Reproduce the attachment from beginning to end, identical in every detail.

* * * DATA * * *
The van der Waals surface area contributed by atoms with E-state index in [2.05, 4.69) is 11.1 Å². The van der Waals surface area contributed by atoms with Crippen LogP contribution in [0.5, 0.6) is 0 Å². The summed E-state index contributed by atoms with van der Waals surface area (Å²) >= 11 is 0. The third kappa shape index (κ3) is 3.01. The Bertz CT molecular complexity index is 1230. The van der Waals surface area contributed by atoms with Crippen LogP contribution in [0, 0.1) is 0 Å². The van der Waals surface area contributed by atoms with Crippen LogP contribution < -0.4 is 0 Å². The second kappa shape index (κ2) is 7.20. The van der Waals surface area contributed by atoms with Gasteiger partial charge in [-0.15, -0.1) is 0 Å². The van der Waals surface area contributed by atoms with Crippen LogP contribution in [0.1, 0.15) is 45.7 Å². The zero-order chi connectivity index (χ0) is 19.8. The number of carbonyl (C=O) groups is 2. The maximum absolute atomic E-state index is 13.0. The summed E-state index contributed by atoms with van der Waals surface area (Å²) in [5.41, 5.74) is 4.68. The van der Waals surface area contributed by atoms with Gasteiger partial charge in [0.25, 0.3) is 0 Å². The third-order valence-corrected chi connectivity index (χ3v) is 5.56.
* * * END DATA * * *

The van der Waals surface area contributed by atoms with E-state index in [2.05, 4.69) is 11.1 Å². The van der Waals surface area contributed by atoms with Crippen LogP contribution in [0.5, 0.6) is 0 Å². The summed E-state index contributed by atoms with van der Waals surface area (Å²) >= 11 is 0. The third kappa shape index (κ3) is 3.01. The Bertz CT molecular complexity index is 1230. The van der Waals surface area contributed by atoms with Crippen LogP contribution in [0, 0.1) is 0 Å². The van der Waals surface area contributed by atoms with Crippen LogP contribution < -0.4 is 0 Å². The second kappa shape index (κ2) is 7.20. The van der Waals surface area contributed by atoms with Gasteiger partial charge in [-0.15, -0.1) is 0 Å². The van der Waals surface area contributed by atoms with Crippen LogP contribution in [0.1, 0.15) is 45.7 Å². The zero-order chi connectivity index (χ0) is 19.8. The number of carbonyl (C=O) groups is 2. The maximum absolute atomic E-state index is 13.0. The summed E-state index contributed by atoms with van der Waals surface area (Å²) in [5.41, 5.74) is 4.68. The van der Waals surface area contributed by atoms with Gasteiger partial charge in [0.25, 0.3) is 0 Å². The third-order valence-corrected chi connectivity index (χ3v) is 5.56.